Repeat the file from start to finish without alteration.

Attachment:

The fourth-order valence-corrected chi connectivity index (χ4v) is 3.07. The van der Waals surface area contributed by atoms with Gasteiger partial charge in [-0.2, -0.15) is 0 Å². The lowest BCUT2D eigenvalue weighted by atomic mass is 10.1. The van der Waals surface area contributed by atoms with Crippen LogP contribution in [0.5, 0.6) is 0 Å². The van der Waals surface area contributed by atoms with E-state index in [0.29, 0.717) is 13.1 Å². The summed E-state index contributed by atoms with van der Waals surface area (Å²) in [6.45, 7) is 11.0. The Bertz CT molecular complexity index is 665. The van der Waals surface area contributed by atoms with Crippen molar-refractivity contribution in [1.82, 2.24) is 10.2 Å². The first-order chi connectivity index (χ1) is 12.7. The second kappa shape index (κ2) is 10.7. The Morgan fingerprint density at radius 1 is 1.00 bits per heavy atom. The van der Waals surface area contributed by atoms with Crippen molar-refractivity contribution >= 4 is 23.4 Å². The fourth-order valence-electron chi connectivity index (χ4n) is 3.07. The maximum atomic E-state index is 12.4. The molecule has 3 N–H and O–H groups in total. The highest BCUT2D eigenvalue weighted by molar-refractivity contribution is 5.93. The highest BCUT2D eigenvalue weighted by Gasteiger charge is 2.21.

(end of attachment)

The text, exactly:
The fourth-order valence-corrected chi connectivity index (χ4v) is 3.07. The van der Waals surface area contributed by atoms with Gasteiger partial charge in [-0.2, -0.15) is 0 Å². The lowest BCUT2D eigenvalue weighted by atomic mass is 10.1. The van der Waals surface area contributed by atoms with Crippen LogP contribution in [0.5, 0.6) is 0 Å². The van der Waals surface area contributed by atoms with E-state index in [0.29, 0.717) is 13.1 Å². The summed E-state index contributed by atoms with van der Waals surface area (Å²) in [6.45, 7) is 11.0. The Bertz CT molecular complexity index is 665. The van der Waals surface area contributed by atoms with Crippen molar-refractivity contribution in [1.82, 2.24) is 10.2 Å². The first-order chi connectivity index (χ1) is 12.7. The second kappa shape index (κ2) is 10.7. The Morgan fingerprint density at radius 1 is 1.00 bits per heavy atom. The van der Waals surface area contributed by atoms with Crippen molar-refractivity contribution >= 4 is 23.4 Å². The fourth-order valence-electron chi connectivity index (χ4n) is 3.07. The maximum atomic E-state index is 12.4. The molecule has 3 N–H and O–H groups in total. The highest BCUT2D eigenvalue weighted by molar-refractivity contribution is 5.93. The highest BCUT2D eigenvalue weighted by Gasteiger charge is 2.21.